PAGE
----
Avengers: Time Runs Out Volumes 3 & 4 – Jonathan Hickman, Kev Walker, Mike Mayhew, Mike Deodato, Stefano Caselli & Dalibor Talajic (Marvel / Panini)
It started with the dream of two me; two men who wanted to make the world a better, safer place. So it’s only fitting that it ends with the same two men at each other’s throats, consumed by hatred and locked in battle as the world begins to burn around them. We always knew that it wasn’t going to end well, because contrary to popular opinion not every story has a happy ending and ‘Time Runs Out’, Jonathan Hickman’s epic Universe changing tale of men and women giving everything they have and fighting against the inevitable until they can fight no more, does not end well. That’s not to say it doesn’t end in jaw dropping spectacular fashion or that it isn’t one of the most audacious and incredible crossover events of the last couple of years, or that doesn’t burn its way into your psyche, because it does. It does all those things and so much more. But for all of the players on Hickman’s many layered board, heroes and villains alike, ‘Time Runs Out’ doesn’t end well. So, if you’re the kind of sensitive soul who expects everyone to stroll hand in hand, into the sunset when all is said and done, I’d walk away now and just keep on moving. If, on the other hand, you enjoy well written, beautifully illustrated, intelligent, gritty, and hard as diamond story-telling that refuses to pull its punches and keeps you guessing until the final frame, then brothers and sisters, this is the book for you.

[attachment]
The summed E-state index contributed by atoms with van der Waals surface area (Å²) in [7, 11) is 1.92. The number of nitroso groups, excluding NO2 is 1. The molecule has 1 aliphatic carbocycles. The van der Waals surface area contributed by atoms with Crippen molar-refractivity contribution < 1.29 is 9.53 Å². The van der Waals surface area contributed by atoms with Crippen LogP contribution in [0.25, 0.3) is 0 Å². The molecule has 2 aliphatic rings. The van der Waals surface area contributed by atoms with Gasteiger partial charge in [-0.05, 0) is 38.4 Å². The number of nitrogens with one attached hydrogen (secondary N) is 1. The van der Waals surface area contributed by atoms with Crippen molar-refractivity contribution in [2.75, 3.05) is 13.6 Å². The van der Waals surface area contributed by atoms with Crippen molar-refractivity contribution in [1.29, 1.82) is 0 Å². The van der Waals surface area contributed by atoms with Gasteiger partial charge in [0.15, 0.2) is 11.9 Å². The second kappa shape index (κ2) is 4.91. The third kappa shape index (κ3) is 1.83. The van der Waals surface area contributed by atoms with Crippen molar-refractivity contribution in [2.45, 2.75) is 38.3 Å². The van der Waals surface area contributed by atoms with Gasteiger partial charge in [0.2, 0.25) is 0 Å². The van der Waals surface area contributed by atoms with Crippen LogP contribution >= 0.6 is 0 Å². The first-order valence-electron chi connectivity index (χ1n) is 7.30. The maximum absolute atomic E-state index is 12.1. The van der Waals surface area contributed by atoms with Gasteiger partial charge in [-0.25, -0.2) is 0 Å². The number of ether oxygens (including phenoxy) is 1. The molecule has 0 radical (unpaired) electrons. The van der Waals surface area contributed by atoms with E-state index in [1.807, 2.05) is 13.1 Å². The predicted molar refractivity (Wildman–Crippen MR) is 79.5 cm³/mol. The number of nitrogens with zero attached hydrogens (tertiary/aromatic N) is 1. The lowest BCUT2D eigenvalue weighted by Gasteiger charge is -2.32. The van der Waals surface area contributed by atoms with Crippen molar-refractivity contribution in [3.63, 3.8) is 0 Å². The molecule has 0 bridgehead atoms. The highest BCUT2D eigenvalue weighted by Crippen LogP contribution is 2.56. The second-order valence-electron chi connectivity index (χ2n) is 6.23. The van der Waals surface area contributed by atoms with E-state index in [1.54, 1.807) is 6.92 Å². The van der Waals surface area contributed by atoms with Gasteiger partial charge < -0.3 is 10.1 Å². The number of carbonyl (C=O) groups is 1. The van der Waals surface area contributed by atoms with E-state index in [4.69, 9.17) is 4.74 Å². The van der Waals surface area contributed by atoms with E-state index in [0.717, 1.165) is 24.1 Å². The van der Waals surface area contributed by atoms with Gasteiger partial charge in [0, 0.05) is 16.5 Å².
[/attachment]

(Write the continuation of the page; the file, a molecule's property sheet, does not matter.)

‘Time Runs Out’ is the definition of long game plotting, planning and execution, and when I tell you that it’s execution is nearly perfect, I mean it. It’s an exquisitely detailed and meticulously delivered tale of the end of everything; of gods, heroes, monsters, unbelievably powerful beings, priests and cults of opposing ideas and ideology; of science versus faith and intellect versus action that transverses space and time. It’s a story that paints the grandest picture of all whilst acknowledging, and revelling in, the part that the smallest of colours and brushstrokes play in creating the whole. And, it’s tale of men and women, who when faced with impossible odds spit in the face of fate and do what they have to in order to see one more sunrise. It’s heart breaking and uplifting (Thor and Hyperion’s final moments are guaranteed to bring a lump to anyone’s throat), it’s scale is, quite frankly, astounding, the characterisation and dialogue are incredible, it’s packed full of mind-bending ideas and concepts, and as I’ve already said, looks (thanks to Caselli, Walker, Deodato, Talajic and Mayhew) exquisite, and is, in all honesty, a triumph of truly epic proportions. Astonishing… Tim Mass Movement